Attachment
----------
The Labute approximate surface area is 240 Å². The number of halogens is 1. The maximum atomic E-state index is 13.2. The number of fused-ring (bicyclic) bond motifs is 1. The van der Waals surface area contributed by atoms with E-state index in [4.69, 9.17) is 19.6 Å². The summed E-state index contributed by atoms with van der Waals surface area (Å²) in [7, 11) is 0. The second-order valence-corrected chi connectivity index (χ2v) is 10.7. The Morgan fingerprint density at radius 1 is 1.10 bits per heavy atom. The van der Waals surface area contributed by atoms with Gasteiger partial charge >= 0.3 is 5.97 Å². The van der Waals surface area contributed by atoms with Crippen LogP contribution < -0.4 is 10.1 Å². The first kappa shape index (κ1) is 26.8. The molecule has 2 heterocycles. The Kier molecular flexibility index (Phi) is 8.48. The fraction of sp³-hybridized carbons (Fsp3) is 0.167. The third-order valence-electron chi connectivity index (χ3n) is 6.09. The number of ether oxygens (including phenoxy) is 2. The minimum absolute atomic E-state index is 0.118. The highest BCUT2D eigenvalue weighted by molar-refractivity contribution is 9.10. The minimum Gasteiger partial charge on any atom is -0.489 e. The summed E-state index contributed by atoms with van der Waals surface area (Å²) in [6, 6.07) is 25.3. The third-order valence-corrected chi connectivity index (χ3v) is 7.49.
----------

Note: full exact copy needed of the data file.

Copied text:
The Labute approximate surface area is 240 Å². The number of halogens is 1. The maximum atomic E-state index is 13.2. The number of fused-ring (bicyclic) bond motifs is 1. The van der Waals surface area contributed by atoms with E-state index in [4.69, 9.17) is 19.6 Å². The summed E-state index contributed by atoms with van der Waals surface area (Å²) in [7, 11) is 0. The second-order valence-corrected chi connectivity index (χ2v) is 10.7. The Morgan fingerprint density at radius 1 is 1.10 bits per heavy atom. The van der Waals surface area contributed by atoms with Gasteiger partial charge >= 0.3 is 5.97 Å². The van der Waals surface area contributed by atoms with Crippen LogP contribution < -0.4 is 10.1 Å². The first kappa shape index (κ1) is 26.8. The molecule has 2 heterocycles. The Kier molecular flexibility index (Phi) is 8.48. The fraction of sp³-hybridized carbons (Fsp3) is 0.167. The third-order valence-electron chi connectivity index (χ3n) is 6.09. The number of ether oxygens (including phenoxy) is 2. The minimum absolute atomic E-state index is 0.118. The highest BCUT2D eigenvalue weighted by molar-refractivity contribution is 9.10. The minimum Gasteiger partial charge on any atom is -0.489 e. The summed E-state index contributed by atoms with van der Waals surface area (Å²) in [6, 6.07) is 25.3. The third-order valence-corrected chi connectivity index (χ3v) is 7.49.